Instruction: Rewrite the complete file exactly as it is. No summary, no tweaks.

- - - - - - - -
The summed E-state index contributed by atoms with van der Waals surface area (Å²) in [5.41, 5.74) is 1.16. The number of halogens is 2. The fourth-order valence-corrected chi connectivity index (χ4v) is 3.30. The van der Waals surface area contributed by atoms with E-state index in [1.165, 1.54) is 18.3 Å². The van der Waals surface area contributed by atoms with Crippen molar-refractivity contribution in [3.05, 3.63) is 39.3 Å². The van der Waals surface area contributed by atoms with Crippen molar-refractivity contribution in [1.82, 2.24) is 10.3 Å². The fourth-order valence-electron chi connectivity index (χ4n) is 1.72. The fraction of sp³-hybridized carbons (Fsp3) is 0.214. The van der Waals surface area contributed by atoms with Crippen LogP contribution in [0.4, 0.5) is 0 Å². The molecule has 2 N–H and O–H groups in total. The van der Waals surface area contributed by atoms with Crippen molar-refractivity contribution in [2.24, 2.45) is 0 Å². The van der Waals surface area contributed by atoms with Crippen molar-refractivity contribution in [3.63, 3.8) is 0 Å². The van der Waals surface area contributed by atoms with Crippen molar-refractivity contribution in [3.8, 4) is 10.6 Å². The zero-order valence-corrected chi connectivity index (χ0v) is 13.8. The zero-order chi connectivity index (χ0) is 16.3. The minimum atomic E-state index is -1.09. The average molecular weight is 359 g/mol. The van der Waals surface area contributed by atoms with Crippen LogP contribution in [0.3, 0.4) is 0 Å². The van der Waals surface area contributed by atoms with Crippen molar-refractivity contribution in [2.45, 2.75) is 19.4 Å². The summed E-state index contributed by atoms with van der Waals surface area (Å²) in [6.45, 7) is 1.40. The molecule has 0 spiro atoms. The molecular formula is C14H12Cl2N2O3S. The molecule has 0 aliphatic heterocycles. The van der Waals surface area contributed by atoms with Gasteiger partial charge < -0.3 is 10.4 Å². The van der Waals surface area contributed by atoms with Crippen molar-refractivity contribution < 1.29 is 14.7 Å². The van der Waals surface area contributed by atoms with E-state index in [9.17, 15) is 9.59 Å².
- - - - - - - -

The summed E-state index contributed by atoms with van der Waals surface area (Å²) in [5.41, 5.74) is 1.16. The number of halogens is 2. The fourth-order valence-corrected chi connectivity index (χ4v) is 3.30. The van der Waals surface area contributed by atoms with E-state index in [1.165, 1.54) is 18.3 Å². The van der Waals surface area contributed by atoms with Crippen molar-refractivity contribution in [3.05, 3.63) is 39.3 Å². The van der Waals surface area contributed by atoms with Crippen molar-refractivity contribution in [1.82, 2.24) is 10.3 Å². The fourth-order valence-electron chi connectivity index (χ4n) is 1.72. The fraction of sp³-hybridized carbons (Fsp3) is 0.214. The van der Waals surface area contributed by atoms with Crippen LogP contribution in [0.4, 0.5) is 0 Å². The molecule has 2 N–H and O–H groups in total. The van der Waals surface area contributed by atoms with Crippen molar-refractivity contribution in [2.24, 2.45) is 0 Å². The van der Waals surface area contributed by atoms with Crippen molar-refractivity contribution in [3.63, 3.8) is 0 Å². The van der Waals surface area contributed by atoms with Crippen molar-refractivity contribution in [3.8, 4) is 10.6 Å². The zero-order valence-corrected chi connectivity index (χ0v) is 13.8. The zero-order chi connectivity index (χ0) is 16.3. The minimum atomic E-state index is -1.09. The average molecular weight is 359 g/mol. The van der Waals surface area contributed by atoms with Crippen LogP contribution in [0.3, 0.4) is 0 Å². The van der Waals surface area contributed by atoms with Crippen molar-refractivity contribution in [2.45, 2.75) is 19.4 Å². The summed E-state index contributed by atoms with van der Waals surface area (Å²) in [6.45, 7) is 1.40. The molecule has 0 spiro atoms. The molecular formula is C14H12Cl2N2O3S. The molecule has 0 aliphatic heterocycles. The van der Waals surface area contributed by atoms with Gasteiger partial charge < -0.3 is 10.4 Å². The van der Waals surface area contributed by atoms with Crippen molar-refractivity contribution < 1.29 is 14.7 Å². The van der Waals surface area contributed by atoms with E-state index in [9.17, 15) is 9.59 Å².